Category: post  Listing Date: 2018-10-21
Local Newspaper SoldThe paragraphs for this article appear in "History of South Dakota" by Doane Robinson, Vol. II (1904). It is available as a free download on Google Books.
RUTHERFORD H. FULTON, late postmaster at Avon, Bon Homme county, was a native of the state of Illinois, having been born on a farm in Jo Daviess county on the 2d of May, 1877, and being a son of Peter and Caroline (Whitman) Fulton, the former of whom was born in Pennsylvania and the latter in Illinois. Of their twelve children six are living at the present time. Peter Fulton was reared on the homestead farm in the old Keystone state of the Union, where he remained until he had attained the age of eighteen years, when, in 1847, he came westward to Illinois, where he was employed on various farms for a number of years, carefully conserving his resources and thus being finally able to purchase a tract of land in Joe Daviess county, where he continued to be engaged in agricultural pursuits until the time of his death, which occurred in 1897, his devoted wife passing away in the same year. They were worthy church members, and the father was a stanch Republican in his political adherency.
Rutherford H. Fulton was reared on the homestead farm and acquired his educational discipline in the public schools of Jo Daviess County. In 1896 he went to Plymouth county, Iowa, where he secured employment in the office of the Akron Register, a weekly newspaper. In the following summer he returned to Illinois, where he remained about one year, at the expiration of which, in the summer of 1897, he returned to Akron, Iowa, and purchased a half interest in the publication in the office of which he had worked the preceding year, and there he continued to be actively engaged in the newspaper business until May, 1900, when he disposed of his interests and came to South Dakota, purchasing an interest in a newspaper at Alcester, Union county, and being identified with its publication about one year. He then came to Avon and here established the Avon Clarion, whose publication he continued until the 1st of February, 1903, when he sold the plant and business to W. J. Robinson, having been appointed postmaster of the town in December, 1902. In that office he did much to improve the service and his administration met with unqualified approval while he enjoyed marked personal popularity in the village and surrounding country, his death, on July 17, 1903, being deeply regretted by all who knew him. He was a stalwart and was chairman of the Republican in politics first board of trustees of the village after its incorporation, while he served one term as justice of the peace of the village, and in 1902 was elected to the same office as a county official, but did not qualify, on account of his appointment as postmaster. He was a member of the ancient-craft body of the Masonic fraternity; of Avon Camp, No. 8536, Modern Woodmen of America, and Avon Tent, No. 61, Knights of the Maccabees.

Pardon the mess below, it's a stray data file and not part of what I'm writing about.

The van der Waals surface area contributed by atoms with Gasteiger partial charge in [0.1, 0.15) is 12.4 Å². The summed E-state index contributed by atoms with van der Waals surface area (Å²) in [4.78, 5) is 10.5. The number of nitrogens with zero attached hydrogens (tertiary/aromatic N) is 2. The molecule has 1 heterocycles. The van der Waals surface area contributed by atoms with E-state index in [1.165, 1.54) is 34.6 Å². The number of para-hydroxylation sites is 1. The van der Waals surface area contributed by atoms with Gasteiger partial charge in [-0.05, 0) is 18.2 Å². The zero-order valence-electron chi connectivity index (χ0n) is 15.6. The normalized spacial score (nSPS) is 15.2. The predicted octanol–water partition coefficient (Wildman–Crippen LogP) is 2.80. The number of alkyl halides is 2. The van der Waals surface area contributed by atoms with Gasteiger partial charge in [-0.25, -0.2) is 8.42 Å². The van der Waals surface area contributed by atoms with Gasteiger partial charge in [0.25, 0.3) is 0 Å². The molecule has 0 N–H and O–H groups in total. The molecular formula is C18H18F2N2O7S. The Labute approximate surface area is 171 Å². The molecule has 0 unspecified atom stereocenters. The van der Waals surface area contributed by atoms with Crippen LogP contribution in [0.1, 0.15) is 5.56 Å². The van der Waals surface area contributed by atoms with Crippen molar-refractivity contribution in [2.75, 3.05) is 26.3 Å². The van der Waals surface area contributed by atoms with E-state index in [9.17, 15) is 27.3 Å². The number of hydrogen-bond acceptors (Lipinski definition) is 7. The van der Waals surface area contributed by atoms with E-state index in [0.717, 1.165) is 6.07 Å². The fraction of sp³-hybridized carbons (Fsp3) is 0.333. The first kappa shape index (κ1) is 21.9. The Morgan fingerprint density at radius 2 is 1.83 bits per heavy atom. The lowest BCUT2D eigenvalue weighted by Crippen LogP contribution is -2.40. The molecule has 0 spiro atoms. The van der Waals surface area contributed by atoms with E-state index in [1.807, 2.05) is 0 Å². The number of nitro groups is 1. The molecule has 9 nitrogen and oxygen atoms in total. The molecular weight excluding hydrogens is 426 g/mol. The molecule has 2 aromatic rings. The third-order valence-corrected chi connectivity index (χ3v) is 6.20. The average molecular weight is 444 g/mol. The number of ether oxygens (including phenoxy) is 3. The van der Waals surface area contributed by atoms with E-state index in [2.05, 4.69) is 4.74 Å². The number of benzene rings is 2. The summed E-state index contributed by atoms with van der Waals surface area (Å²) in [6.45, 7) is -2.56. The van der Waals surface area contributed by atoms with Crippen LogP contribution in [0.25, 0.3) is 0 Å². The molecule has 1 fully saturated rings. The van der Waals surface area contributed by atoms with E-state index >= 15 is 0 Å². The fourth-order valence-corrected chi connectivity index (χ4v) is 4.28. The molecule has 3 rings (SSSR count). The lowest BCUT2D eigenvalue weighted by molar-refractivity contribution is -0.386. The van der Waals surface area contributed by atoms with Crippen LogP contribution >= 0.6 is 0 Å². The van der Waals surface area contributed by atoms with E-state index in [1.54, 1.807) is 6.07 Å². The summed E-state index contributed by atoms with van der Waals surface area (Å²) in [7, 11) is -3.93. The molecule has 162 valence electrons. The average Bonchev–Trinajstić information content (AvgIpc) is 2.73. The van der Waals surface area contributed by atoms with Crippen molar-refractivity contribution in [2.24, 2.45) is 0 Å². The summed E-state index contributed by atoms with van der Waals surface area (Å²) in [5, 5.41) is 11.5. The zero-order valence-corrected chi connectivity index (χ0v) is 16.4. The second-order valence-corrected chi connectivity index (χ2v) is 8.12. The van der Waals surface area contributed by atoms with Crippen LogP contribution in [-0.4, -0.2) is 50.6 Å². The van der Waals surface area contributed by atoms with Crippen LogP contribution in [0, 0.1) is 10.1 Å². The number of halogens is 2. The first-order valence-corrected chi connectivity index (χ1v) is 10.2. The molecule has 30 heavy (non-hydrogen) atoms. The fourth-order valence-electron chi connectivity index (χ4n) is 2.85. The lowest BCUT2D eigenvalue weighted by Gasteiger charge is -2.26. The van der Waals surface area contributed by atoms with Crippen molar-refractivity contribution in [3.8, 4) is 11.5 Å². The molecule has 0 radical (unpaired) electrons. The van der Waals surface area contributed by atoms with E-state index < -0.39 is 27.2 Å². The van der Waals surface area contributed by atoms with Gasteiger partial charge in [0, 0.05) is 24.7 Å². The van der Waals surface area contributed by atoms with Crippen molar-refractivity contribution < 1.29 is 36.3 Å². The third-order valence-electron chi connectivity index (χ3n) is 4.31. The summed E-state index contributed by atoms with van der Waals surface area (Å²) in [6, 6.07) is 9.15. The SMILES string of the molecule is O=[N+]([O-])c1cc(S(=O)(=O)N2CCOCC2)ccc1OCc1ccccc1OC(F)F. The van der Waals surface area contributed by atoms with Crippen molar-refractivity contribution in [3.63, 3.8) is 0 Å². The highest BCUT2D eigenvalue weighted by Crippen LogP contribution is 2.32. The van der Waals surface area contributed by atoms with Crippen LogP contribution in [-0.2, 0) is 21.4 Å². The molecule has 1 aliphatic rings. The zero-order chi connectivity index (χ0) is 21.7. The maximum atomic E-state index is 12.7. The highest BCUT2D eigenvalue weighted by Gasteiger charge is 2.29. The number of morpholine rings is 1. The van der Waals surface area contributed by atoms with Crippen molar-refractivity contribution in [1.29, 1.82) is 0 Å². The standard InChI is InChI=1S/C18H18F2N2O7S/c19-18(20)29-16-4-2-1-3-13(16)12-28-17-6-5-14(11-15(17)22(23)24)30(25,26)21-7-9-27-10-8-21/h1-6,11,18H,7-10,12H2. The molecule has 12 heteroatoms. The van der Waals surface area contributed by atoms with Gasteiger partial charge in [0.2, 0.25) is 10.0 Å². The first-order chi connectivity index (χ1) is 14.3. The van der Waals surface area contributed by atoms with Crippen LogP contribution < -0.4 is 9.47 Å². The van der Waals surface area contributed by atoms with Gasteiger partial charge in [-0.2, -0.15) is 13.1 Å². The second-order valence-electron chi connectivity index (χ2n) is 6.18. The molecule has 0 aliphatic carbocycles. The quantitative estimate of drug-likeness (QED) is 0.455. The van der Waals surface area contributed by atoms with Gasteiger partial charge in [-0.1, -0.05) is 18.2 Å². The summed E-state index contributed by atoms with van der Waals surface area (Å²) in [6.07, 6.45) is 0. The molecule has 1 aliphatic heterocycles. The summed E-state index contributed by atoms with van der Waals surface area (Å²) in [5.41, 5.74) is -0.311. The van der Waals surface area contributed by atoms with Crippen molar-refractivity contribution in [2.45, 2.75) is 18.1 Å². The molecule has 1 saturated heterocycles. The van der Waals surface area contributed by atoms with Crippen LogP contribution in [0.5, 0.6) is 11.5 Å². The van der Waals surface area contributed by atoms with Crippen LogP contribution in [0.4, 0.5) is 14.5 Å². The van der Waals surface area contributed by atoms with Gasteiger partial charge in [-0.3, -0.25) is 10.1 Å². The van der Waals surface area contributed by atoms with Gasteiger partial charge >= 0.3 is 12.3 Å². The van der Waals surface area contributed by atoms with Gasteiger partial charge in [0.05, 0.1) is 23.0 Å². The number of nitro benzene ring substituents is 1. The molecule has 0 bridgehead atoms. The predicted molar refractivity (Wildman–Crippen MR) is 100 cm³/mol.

On the 28th of September, 1898, Mr. Fulton was united in marriage to Miss Alice Myers, of Akron, Iowa. Two children have been born, Leon Ernest, born March 6, 1901, died July 10, 1901, and Ruth Hazel, born July 7, 1903.
WILLIAM J. ROBINSON. - No better index of the material prosperity and general status of any community can be found than in its newspaper press, and in this respect South Dakota is favored in having ably conducted and progressive papers in its various cities and towns, the subject of this review being the editor and publisher of the Avon Clarion, at Avon, Bon Homme County, and having made his enterprise one of successful order as representative of the interests of the attractive town and its surrounding country. He is a thorough newspaper man and the Clarion maintains a high standard of excellence from both an editorial and mechanical standpoint, being a five-column quarto and being issued on Thursday of each week.